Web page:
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Is it because programmers are more willing to help people?

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closed as not constructive by ChrisF, Rosinante, user7116, Adam Lear Jun 24 '12 at 15:56

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People come to SU when they have a problem. When the problem is solved, they stop coming. That's not the case on SO, where people also want to learn, to perfect themselves. When they help people they also learn from others. This is a big difference from SU, which is viewed as nothing more than tech support, unfortunately.

A second major factor is that SO has a much larger userbase, almost 10 times larger than SU.

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For one thing. it's almost one whole year older. SU launched on Aug 18, 2009; SO launched on Sep 16, 2008.

Stack Overflow launched with two fairly large programmer audiences from Coding Horror and Joel on Software, so it had a substantial head start as well.

Mostly, it will take time to grow the community. We're looking into a few different ways to help that happen.

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That has nothing to do with it at all.

Stack Overflow has a direct audience; a definable audience that spends its life on the intertubez.

Normal people (and people who might need tech help) do not necessarily realize that Super User is even here. It'll take far longer for it to gain widespread adoption than it took Stack Overflow. I gather it'll have that widespread adoption, but only if it is very well maintained, and if people treat it like they do Stack Overflow and edit posts; fix things, and generally don't leave Broken windows lying around.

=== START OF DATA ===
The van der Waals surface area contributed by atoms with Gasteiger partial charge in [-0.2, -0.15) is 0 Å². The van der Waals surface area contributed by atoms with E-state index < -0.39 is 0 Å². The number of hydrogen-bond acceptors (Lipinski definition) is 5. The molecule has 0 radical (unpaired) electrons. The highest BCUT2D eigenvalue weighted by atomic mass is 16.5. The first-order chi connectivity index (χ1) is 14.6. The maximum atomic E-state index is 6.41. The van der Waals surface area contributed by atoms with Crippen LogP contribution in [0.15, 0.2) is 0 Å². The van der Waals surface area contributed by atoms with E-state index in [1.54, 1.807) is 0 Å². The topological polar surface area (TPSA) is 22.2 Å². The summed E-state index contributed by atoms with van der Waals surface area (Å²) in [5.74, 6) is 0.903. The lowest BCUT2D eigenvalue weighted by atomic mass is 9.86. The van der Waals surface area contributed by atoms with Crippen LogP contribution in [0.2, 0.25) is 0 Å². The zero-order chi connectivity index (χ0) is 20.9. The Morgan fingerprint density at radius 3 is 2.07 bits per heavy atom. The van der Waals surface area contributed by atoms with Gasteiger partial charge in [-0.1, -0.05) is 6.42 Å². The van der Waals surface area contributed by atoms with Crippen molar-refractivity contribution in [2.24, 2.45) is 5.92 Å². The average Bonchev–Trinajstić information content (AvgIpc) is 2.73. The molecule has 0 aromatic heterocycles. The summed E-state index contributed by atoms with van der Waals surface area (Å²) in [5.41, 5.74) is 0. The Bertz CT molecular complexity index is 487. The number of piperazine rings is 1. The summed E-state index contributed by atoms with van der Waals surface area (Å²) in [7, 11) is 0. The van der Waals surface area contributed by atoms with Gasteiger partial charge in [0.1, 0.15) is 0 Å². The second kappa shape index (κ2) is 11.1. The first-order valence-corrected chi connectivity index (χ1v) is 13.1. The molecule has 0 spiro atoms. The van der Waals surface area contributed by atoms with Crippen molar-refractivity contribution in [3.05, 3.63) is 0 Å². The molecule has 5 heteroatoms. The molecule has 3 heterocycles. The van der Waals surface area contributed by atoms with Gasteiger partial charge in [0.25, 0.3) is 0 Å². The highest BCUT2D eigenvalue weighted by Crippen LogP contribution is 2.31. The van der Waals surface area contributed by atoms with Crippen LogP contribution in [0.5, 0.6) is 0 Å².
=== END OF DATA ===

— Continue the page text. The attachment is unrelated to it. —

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SO users are 99.99% developers. Developers helping each other, nice! A search on Google brings you to SO easily.

SU users are mixture of all sorts, and people who had questions do not have idea that SU exists. A search (if done properly in the first place) probably give them a lot whole other resources too.

If a user has network/bootup issue (very common) and can't get online, he/she ain't gonna ask on SU (unless using another terminal elsewhere). WHen he/she is back online, problem solved, nothing to ask. :P

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I think that of all computer users, it's the software developers who are looking for answers on the Internet. Regular users first read the manual, the helpfiles, ask a colleague, friend or anyone else. Developers will first go to a forum, ask questions and in the meanwhile they're trying to solve the problem in some other way or work on somthing diofferent first.

The difference is that developers will freely share their knowledge with others, and that most development is very generic. Superusers are often asking more specialized questions and thus asking on a large, generic forum isn't really helpful. For example:

When I ask something about writing assembly code in Delphi, the question would be a bit obscure but I have no doubt that I will get 50+ views with at least 3 answers. It's very likely that one of those would be the right one too. When I would ask about how to import a Collada model into Poser Pro, I do have more doubts about getting a few views and probably no good answers. (Okay, some will just google for Collada and Poser Pro, hoping they can find an answer and thus gain reputation thus it's the reputation hunters who will most likely answer this Poser question.)

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No one reads the manuals! That's almost universally true. Where do you think rtfm comes from? – alex Oct 24 '09 at 11:33
No one, except non-technical users. :-) They will start reading, get more confused, then ask someone for help. (Just like my mom, btw.) – Wim ten Brink Oct 24 '09 at 11:37

The simple answer I find is that SO is a definite heavyweight in programming related questions. SU is not so in its circle. Of course, and, the other reasons ppl mentioned here.

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